There are many different living trust benefits which you may wish to take advantage of. However, you need to know what a living trust can do for you. You also need to know how to follow all formal requirements within the state of New York for creating and funding a living trust.
Eghrari Wealth Training Law Firm can provide you with help getting all of the living trust benefits that you need. Our Suffolk County trust lawyers can help you to determine what kind of trusts are right for you and will explain why you need trusts as part of your asset protection and estate plan. We can also help you with every step of the process in creating a legally valid trust that provides you with the expected benefits. Give us a call today to learn more.
What are Some Living Trust Benefits?
A living trust is a trust which you create during the course of your lifetime. It is also called a revocable trust. The New York City Bar explains that “often, living trusts help you during your life” and then make it possible to “give away the property after your death.”
Living trusts have many advantages when you create them during your lifetime. For example:
- Living trusts can be modified or changed as needed. You can also revoke the trust at any time. You have a great deal of flexibility and maintain substantial control over assets which you have placed in a living trust.
- Living trusts can be part of an incapacity plan. You could become incapacitated at any time due to an unexpected injury or because you get badly ill. If you become incapacitated, someone should take control over managing assets and investments.
- If you put assets into a living trust, you can name a backup trustee. This backup trustee can immediately start taking control over the assets held in the trust once you become incapacitated. This is important if you have any assets which require hands-on management and which could decline in value if you cannot take care of them due to incapacity.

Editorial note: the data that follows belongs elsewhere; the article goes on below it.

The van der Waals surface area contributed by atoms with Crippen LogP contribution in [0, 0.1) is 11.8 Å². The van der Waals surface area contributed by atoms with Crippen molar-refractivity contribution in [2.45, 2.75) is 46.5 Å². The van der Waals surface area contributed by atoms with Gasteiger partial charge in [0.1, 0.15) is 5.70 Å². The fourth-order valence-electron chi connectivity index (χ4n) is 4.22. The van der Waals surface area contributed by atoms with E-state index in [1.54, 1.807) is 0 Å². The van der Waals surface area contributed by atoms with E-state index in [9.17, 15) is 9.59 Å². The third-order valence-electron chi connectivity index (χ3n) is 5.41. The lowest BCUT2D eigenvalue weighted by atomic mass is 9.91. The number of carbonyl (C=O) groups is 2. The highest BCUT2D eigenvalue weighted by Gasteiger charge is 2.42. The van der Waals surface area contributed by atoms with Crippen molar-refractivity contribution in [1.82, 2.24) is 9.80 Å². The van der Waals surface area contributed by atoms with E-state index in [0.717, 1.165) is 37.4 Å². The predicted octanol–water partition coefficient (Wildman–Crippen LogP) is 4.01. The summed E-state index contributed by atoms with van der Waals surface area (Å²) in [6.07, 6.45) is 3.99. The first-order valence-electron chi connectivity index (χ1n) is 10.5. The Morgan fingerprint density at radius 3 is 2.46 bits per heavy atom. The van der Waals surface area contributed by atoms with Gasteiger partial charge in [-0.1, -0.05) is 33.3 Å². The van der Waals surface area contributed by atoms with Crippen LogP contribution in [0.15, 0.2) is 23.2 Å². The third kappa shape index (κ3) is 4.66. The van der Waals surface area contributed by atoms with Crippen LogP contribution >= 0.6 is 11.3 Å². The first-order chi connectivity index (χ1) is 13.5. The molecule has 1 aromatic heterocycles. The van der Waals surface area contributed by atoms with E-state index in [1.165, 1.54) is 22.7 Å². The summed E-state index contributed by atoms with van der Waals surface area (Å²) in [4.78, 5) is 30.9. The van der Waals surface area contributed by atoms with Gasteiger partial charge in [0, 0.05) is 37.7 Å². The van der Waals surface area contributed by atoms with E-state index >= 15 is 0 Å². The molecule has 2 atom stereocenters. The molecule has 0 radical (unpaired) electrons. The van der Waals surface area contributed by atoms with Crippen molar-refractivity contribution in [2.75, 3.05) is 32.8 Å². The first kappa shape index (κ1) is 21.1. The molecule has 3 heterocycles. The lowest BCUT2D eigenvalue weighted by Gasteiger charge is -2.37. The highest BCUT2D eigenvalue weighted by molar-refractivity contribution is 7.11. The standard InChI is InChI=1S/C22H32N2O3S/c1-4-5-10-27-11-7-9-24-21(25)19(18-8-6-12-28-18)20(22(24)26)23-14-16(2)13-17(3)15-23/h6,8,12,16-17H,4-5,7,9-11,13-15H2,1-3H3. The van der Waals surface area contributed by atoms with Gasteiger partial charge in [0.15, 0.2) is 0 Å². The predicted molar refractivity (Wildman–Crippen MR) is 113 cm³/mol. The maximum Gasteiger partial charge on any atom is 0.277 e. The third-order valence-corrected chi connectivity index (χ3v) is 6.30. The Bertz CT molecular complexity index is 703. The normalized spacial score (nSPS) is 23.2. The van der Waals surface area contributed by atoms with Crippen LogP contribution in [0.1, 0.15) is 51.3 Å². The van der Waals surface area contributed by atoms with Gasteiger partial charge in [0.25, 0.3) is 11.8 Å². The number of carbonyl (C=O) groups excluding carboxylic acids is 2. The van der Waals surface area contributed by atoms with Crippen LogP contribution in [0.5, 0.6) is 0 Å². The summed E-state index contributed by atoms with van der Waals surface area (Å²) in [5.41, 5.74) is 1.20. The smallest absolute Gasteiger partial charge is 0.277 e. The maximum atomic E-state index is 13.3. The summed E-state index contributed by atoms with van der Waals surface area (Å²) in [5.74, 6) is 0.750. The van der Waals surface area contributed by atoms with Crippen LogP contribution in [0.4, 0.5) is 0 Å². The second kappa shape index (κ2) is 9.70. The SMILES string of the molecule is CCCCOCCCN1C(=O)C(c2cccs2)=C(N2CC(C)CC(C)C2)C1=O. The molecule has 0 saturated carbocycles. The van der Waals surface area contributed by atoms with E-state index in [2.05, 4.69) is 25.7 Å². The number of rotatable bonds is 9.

- Living trusts can help you to avoid probate. If you put property in a living trust, you can be the beneficiary when you are alive and receive income from investments or appreciation. You can set up the trust so the income and/or assets transfer to your spouse, children, or other loved ones outside of probate after your death. This makes the process of transferring the assets much quicker. However, you do need to be aware that a living trust will not help you to avoid any estate taxes. All assets held in the trust are still yours.
While a living trust can provide protection for your property in case of incapacity, the fact that you retain control over the assets means they are still a countable resource for you. If you need nursing home care and are trying to qualify for Medicaid coverage, assets held in a living trust will still be considered accessible resources that could put you over the limit for means-tested benefits. As a result, if your goal is to protect your nest egg, you may wish to consider an alternative type of legal tool.
How Can You Take Advantage of Living Trust Benefits?
If you have decided a living trust is right for you, you will need to create a living trust. You must follow all New York requirements to create a trust document and ensure that it is legally enforceable. You must transfer appropriate assets to the trust which you wish to protect in case of incapacity and which you plan to transfer outside of probate. You will also need to name a trustee (which is usually you, while you are alive) and to name a backup trustee who is going to manage trust assets if you can no longer do so.
The process of creating an enforceable living trust can be a complicated one, so be sure to get legal help in understanding the process.
Getting Help Creating Living Trusts
Eghrari Wealth Training Law Firm has a long history of helping clients throughout Suffolk County, NY to secure living trust benefits. Give us a call at (631) 265-0599 or contact us online to learn more about the different ways in which we can help you with trust creation. You can also download our estate planning checklist to find out more about how living trusts and other types of trust documents can fit into your comprehensive estate plan.